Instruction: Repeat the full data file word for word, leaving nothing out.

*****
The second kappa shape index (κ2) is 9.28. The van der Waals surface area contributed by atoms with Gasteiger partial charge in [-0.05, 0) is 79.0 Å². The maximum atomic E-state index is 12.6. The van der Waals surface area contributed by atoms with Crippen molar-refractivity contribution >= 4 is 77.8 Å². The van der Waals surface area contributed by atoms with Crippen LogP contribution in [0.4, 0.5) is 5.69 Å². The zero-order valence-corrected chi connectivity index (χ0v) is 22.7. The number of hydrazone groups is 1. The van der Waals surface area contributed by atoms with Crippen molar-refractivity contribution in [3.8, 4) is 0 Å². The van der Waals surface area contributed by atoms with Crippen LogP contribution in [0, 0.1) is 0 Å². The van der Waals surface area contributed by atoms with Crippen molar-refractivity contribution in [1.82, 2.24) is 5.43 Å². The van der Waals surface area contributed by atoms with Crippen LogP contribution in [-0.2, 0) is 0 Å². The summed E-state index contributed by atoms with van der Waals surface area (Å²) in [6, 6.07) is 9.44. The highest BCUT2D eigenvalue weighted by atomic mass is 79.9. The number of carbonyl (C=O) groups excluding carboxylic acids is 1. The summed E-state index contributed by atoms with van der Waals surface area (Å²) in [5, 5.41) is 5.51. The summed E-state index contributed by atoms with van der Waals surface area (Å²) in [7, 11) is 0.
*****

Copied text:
The second kappa shape index (κ2) is 9.28. The van der Waals surface area contributed by atoms with Gasteiger partial charge in [-0.05, 0) is 79.0 Å². The maximum atomic E-state index is 12.6. The van der Waals surface area contributed by atoms with Crippen molar-refractivity contribution >= 4 is 77.8 Å². The van der Waals surface area contributed by atoms with Crippen LogP contribution in [0.4, 0.5) is 5.69 Å². The zero-order valence-corrected chi connectivity index (χ0v) is 22.7. The number of hydrazone groups is 1. The van der Waals surface area contributed by atoms with Crippen molar-refractivity contribution in [3.8, 4) is 0 Å². The van der Waals surface area contributed by atoms with Crippen LogP contribution in [0, 0.1) is 0 Å². The van der Waals surface area contributed by atoms with Crippen molar-refractivity contribution in [1.82, 2.24) is 5.43 Å². The van der Waals surface area contributed by atoms with Crippen LogP contribution in [-0.2, 0) is 0 Å². The summed E-state index contributed by atoms with van der Waals surface area (Å²) in [6, 6.07) is 9.44. The highest BCUT2D eigenvalue weighted by atomic mass is 79.9. The number of carbonyl (C=O) groups excluding carboxylic acids is 1. The summed E-state index contributed by atoms with van der Waals surface area (Å²) in [5, 5.41) is 5.51. The summed E-state index contributed by atoms with van der Waals surface area (Å²) in [7, 11) is 0.